Heat 9: Mikey Wright (AUS) vs. Yago Dora (BRA)
Heat 10: Michel Bourez (PYF) vs. Connor O’Leary (AUS)
Heat 11: Adrian Buchan (AUS) vs. Jeremy Flores (FRA)
Heat 12: Italo Ferreira (BRA) v Ian Gouveia (BRA)
Brief overview: Unfortunately, there is still no significant swell for the remainder of the event window. The discoloration of the remains of the old southerly swell on Tuesday; still looking questionable at first, but becoming smaller and less constant throughout the day, as well as the onshore wind picking up. New / modest SW swell expected for Thursday with favorable wind conditions. Another small scale WSW-SW swell from Saturday PM 18 to Sunday 19, then maybe yet another small scale SW swell on Tuesday 21.
Analysis: The current / weak southerly swell (190-175 °, mostly 10-11 seconds) will subside over the next two days. The waves at Teahupo’o fall to waist, chest and shoulder height Tuesday morning (strongest early), and slowly get smaller and less consistent throughout the day and into Wednesday. Clean / glassy conditions for at least the first half of Tuesday morning, before a light + to moderate coastal breeze develops for the remainder of the day.
A decent-looking storm recently moved south-east from Tasmania to Antarctica, but unfortunately most of the resulting swell was also headed for Antarctica. Thanks mainly to angular spread, just look for a modest mid-range SW swell (220-205 °) to slowly fill above Wednesday and end on Thursday, bringing occasional sets of chest height to Teahupo ‘ o. NOTE – Expect this swell to be rather inconsistent with occasional lulls. This swell will then ease slowly on Friday and over the weekend. Clean conditions expected for this swell with favorable ESE exchanges.
Meanwhile, a small low currently oscillating beneath Tahiti will produce minor / secondary swell moving southwestward on Wed-Thu-Fri. It is mostly knee high waves that will come from there, mixing with the swell described above.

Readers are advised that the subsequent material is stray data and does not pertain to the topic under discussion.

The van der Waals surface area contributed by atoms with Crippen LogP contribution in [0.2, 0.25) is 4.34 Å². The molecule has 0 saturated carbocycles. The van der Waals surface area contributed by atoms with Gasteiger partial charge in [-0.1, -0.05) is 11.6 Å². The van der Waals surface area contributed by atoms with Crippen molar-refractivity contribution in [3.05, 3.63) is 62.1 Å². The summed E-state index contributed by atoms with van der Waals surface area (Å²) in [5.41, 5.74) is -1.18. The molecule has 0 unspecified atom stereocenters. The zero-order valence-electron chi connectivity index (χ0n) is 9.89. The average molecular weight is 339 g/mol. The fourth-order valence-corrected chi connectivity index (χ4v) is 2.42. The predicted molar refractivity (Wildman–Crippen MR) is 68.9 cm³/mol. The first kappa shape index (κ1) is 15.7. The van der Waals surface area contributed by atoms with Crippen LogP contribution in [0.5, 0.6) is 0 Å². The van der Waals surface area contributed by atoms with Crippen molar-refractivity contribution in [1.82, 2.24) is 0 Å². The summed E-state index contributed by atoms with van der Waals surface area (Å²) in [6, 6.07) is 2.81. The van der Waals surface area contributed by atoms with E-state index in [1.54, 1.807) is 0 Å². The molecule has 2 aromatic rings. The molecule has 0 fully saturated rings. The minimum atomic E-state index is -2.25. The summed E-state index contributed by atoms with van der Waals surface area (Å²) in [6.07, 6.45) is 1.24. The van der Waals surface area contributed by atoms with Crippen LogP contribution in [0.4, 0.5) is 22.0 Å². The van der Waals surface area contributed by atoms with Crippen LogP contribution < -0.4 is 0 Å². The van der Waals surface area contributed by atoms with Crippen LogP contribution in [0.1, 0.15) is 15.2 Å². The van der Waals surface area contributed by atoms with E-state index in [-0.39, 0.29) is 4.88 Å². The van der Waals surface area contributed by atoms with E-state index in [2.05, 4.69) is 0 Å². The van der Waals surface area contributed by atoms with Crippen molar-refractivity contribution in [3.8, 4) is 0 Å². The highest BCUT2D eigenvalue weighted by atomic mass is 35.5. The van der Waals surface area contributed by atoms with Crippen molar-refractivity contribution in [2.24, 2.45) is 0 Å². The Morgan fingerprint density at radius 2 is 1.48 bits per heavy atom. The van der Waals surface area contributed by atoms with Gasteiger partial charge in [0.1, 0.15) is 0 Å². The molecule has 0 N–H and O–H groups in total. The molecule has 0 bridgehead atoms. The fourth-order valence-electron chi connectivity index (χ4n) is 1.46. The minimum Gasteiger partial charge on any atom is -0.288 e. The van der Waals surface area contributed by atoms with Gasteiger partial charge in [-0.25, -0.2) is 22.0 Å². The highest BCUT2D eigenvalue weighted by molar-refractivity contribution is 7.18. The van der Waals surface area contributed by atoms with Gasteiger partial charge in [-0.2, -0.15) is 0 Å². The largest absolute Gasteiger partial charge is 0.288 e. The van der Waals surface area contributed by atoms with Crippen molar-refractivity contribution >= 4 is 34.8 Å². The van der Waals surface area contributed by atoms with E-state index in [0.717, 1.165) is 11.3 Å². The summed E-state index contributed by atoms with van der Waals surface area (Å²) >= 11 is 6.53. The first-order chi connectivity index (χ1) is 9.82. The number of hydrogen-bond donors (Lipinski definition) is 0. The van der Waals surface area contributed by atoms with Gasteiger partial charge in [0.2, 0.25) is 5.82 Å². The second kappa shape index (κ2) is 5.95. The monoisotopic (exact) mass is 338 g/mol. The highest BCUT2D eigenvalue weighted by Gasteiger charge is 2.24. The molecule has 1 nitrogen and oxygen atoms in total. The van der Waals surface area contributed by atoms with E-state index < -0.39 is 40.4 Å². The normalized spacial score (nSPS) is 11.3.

Further afield – A small-scale low has recently developed in the Tasman Sea and aims to move across the North Island of New Zealand within about the next day. Although not very strong, a 20-25 knot + fetch has already set up for Tahiti over the North Island of New Zealand and will remain intact as the storm spreads into the Southwest Pacific. Then shortly after, this low / fetch should go out. At this point we are just looking for a small WSW-SW (240-220 °) small scale swell for a shorter period, filling up on Saturday 18. Expect this swell to end on Saturday night and hold until to Sunday 19 with high waves at the waist and shoulders at Teahupo’o. That energy will then fade at the start of next week. In addition, favorable offshore winds are expected for this swell.
Beyond That – Over the next 2-3 days we will be looking for a stronger storm to develop below the Tasman Sea, just south enough to be out of the shadow of New Zealand and in the Tahiti swell window. If this storm behaves as currently expected then a better and longer SW swell (220-210 °) will slowly set in during the first half of next week. Recently, the models have been consistent on this storm / swell event, but still some strength / size uncertainties. At this point, confidence is low for it to be better than the swells described above, at least for Tuesday the 21st (the last day of the event window), as the best of this swell is expected to show up. 22 to 23. We will need a few more days to see how things unfold. Hopefully this storm develops earlier and stronger. Stay tuned. – Jonathan Warren